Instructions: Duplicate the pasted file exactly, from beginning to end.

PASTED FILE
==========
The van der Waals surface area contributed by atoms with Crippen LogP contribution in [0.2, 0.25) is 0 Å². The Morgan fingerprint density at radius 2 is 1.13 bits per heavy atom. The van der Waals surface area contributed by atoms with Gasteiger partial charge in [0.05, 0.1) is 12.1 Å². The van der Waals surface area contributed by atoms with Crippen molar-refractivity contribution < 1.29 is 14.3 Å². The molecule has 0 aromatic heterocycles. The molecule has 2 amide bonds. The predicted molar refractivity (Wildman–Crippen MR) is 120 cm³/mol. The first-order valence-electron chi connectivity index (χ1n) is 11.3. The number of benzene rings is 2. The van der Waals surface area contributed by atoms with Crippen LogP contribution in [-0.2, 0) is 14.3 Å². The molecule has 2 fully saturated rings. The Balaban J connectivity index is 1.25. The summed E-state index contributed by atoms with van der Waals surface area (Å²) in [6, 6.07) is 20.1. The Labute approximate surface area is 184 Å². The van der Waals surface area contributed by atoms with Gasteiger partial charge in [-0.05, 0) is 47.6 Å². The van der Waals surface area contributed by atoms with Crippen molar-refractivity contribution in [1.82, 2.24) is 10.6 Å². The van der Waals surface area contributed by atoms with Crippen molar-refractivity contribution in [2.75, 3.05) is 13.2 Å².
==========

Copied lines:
The van der Waals surface area contributed by atoms with Crippen LogP contribution in [0.2, 0.25) is 0 Å². The Morgan fingerprint density at radius 2 is 1.13 bits per heavy atom. The van der Waals surface area contributed by atoms with Gasteiger partial charge in [0.05, 0.1) is 12.1 Å². The van der Waals surface area contributed by atoms with Crippen molar-refractivity contribution < 1.29 is 14.3 Å². The molecule has 0 aromatic heterocycles. The molecule has 2 amide bonds. The predicted molar refractivity (Wildman–Crippen MR) is 120 cm³/mol. The first-order valence-electron chi connectivity index (χ1n) is 11.3. The number of benzene rings is 2. The van der Waals surface area contributed by atoms with Crippen LogP contribution in [-0.2, 0) is 14.3 Å². The molecule has 2 fully saturated rings. The Balaban J connectivity index is 1.25. The summed E-state index contributed by atoms with van der Waals surface area (Å²) in [6, 6.07) is 20.1. The Labute approximate surface area is 184 Å². The van der Waals surface area contributed by atoms with Gasteiger partial charge in [-0.05, 0) is 47.6 Å². The van der Waals surface area contributed by atoms with Crippen molar-refractivity contribution in [1.82, 2.24) is 10.6 Å². The van der Waals surface area contributed by atoms with Crippen molar-refractivity contribution in [2.75, 3.05) is 13.2 Å².